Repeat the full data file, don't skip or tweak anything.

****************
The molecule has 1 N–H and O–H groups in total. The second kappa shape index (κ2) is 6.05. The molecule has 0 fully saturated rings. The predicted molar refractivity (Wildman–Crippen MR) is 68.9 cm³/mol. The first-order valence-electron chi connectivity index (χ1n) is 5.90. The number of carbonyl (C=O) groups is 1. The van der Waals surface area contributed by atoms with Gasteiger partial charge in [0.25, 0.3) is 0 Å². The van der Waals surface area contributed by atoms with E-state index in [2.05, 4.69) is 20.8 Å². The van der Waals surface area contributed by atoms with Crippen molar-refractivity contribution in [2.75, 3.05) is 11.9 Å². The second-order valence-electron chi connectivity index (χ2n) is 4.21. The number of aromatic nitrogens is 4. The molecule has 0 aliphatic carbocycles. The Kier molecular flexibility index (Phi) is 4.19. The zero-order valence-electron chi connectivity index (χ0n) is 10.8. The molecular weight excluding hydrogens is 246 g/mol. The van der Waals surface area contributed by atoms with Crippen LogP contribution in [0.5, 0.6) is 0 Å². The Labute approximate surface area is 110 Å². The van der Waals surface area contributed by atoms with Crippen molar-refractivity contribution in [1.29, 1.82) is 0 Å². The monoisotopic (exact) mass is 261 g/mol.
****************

The molecule has 1 N–H and O–H groups in total. The second kappa shape index (κ2) is 6.05. The molecule has 0 fully saturated rings. The predicted molar refractivity (Wildman–Crippen MR) is 68.9 cm³/mol. The first-order valence-electron chi connectivity index (χ1n) is 5.90. The number of carbonyl (C=O) groups is 1. The van der Waals surface area contributed by atoms with Gasteiger partial charge in [0.25, 0.3) is 0 Å². The van der Waals surface area contributed by atoms with E-state index in [2.05, 4.69) is 20.8 Å². The van der Waals surface area contributed by atoms with Crippen molar-refractivity contribution in [2.75, 3.05) is 11.9 Å². The second-order valence-electron chi connectivity index (χ2n) is 4.21. The number of aromatic nitrogens is 4. The molecule has 0 aliphatic carbocycles. The Kier molecular flexibility index (Phi) is 4.19. The zero-order valence-electron chi connectivity index (χ0n) is 10.8. The molecular weight excluding hydrogens is 246 g/mol. The van der Waals surface area contributed by atoms with Crippen LogP contribution in [0.5, 0.6) is 0 Å². The Labute approximate surface area is 110 Å². The van der Waals surface area contributed by atoms with Crippen molar-refractivity contribution in [1.29, 1.82) is 0 Å². The monoisotopic (exact) mass is 261 g/mol.